The Federal Rules of Civil Procedure provide for summary judgment when "the pleadings, depositions, answers to interrogatories, and admissions on file, together with affidavits, if any, show that there is no genuine issue as to any material fact and that the moving party is entitled to a judgment as a matter of law." Fed. R. Civ. P. 56(c). One of the principal purposes of Rule 56 is to dispose of factually unsupported claims or defenses. Celotex Corp. v. Catrett, 477 U.S. 317, 325 (1986). Under summary judgment practice, the moving party always bears the initial responsibility of informing the district court of the basis for its motion, and identifying those portions of 'the pleadings, depositions, answers to interrogatories, and admissions on file together with the affidavits, if any,' which it believes demonstrate the absence of a genuine issue of material fact."
Celotex Corp. v. Catrett, 477 U.S. 317, 323 (1986) (quoting Rule 56(c).
If the moving party meets its initial responsibility, the burden then shifts to the opposing party to establish that a genuine issue as to any material fact actually does exist. Matsushita Elec. Indus. Co. v. Zenith Radio Corp., 475 U.S. 574, 585-587 (1986); First Nat'l Bank v. Cities Ser. Co., 391 U.S. 253, 288-289 (1968).
In attempting to establish the existence of this factual dispute, the opposing party must tender evidence of specific facts in the form of affidavits, and/or admissible discovery material, in support of its contention that the dispute exists.
Fed. R. Civ. P. 56(e). The opposing party must demonstrate that the fact in contention is material, i.e., a fact that might affect the outcome of the suit under the governing law, and that the dispute is genuine, i.e., the evidence is such that a reasonable jury could return a verdict for the nonmoving party. Anderson v. Liberty Lobby, Inc., 477 U.S. 242, 248, 251-52 (1986); Owens v. Local No. 169, Assoc. of Western Pulp and Paper Workers, 971 F.2d 347, 355 (9th Cir. 1987). Stated another way, "before the evidence is left to the jury, there is a preliminary question for the judge, not whether there is literally no evidence, but whether there is any upon which a jury could properly proceed to find a verdict for the party producing it, upon whom the onus of proof is imposed." Anderson, 477 U.S. at 251 (quoting Improvement Co. v. Munson, 14 Wall. 442, 448, 20 L. Ed. 867 (1872)). As the Supreme Court explained, "[w]hen the moving party has carried its burden under Rule 56(c), its opponent must do more that simply show that there is some metaphysical doubt as to the material facts ... Where the record taken as a whole could not lead a rational trier of fact to find for the nonmoving party, there is no 'genuine issue for trial.'" Matsushita, 475 U.S. at 586-87.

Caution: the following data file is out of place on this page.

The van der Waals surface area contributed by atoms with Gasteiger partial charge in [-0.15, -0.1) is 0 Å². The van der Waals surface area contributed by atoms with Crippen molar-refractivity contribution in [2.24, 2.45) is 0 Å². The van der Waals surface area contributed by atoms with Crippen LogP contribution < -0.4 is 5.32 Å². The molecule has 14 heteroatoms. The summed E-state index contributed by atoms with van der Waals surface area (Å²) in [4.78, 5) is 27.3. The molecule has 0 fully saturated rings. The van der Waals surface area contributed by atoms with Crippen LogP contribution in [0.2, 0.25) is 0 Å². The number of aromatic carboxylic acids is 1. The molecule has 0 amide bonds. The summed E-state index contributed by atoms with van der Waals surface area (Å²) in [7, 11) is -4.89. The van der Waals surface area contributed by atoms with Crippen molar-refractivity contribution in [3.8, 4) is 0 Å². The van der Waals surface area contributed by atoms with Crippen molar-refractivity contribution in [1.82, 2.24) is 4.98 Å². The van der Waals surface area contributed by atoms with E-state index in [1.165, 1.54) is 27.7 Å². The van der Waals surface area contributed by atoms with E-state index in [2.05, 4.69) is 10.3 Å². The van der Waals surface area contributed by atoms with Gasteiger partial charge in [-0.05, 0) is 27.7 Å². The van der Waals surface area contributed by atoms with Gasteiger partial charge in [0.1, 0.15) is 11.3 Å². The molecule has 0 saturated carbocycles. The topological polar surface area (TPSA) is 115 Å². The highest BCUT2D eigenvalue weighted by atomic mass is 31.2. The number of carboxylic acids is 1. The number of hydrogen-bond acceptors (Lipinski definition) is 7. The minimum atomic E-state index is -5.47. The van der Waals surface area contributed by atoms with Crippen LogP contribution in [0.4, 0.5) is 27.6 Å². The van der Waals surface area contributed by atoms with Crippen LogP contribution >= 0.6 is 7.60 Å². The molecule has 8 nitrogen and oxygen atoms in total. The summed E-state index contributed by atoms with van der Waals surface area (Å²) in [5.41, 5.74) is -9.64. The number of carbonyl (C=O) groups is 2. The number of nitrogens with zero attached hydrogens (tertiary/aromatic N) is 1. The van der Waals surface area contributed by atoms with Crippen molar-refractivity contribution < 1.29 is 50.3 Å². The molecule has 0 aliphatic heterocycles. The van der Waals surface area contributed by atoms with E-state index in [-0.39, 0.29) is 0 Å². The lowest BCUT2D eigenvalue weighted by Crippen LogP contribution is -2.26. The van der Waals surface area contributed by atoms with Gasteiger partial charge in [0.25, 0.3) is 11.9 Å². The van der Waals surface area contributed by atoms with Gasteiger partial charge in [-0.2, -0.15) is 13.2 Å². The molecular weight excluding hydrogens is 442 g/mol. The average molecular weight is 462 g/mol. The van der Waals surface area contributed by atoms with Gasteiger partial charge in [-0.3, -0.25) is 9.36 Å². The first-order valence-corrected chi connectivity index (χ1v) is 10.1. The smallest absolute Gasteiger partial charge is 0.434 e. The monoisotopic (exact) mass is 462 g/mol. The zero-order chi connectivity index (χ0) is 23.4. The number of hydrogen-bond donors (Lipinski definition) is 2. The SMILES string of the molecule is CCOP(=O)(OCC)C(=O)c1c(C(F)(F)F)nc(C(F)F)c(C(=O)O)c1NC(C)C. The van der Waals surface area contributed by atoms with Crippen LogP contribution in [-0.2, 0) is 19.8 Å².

A. Defendants' FEHA Challenges
California's Fair Employment and Housing Act (FEHA), Government Code § 12940(j)(1), provides that it is an unlawful employment practice for "an employer ... or any other person, because ... sex [or] gender, ... to harass an employee.... Harassment of an employee ... shall be unlawful if the entity, or its agents or supervisors, knows or should have known of this conduct and fails to take immediate and appropriate corrective action.... An entity shall take all reasonable steps to prevent harassment from occurring...." Nazir v. United Airlines, Inc., 178 Cal. App. 4th 243, 263 (2009). Further, it is unlawful for an employer to "fail to take all reasonable steps necessary to prevent discrimination and harassment from occurring." Cal. Gov't Code § 12940(k).
In order to bring a FEHA claim, the Plaintiff must exhaust administrative remedies by timely filing a charge of discrimination with the Department of Fair Employment and Housing ("DFEH"), and obtaining a right-to-sue letter. Romano v. Rockwell Int'l, Inc., 14 Cal. 4th 479, 492 (1996). Submissions to DFEH must be construed liberally in favor of the complainant and in light of what might be uncovered by a reasonable investigation. Nazir, 178 Cal. App. 4th at 268. A civil complaint under FEHA is within the court's jurisdiction if its allegations are "like or related to" those contained in the DFEH complaint.
Okoli v. Lockheed Technical Operations Co., 36 Cal. App. 4th 1607, 1615 (1995).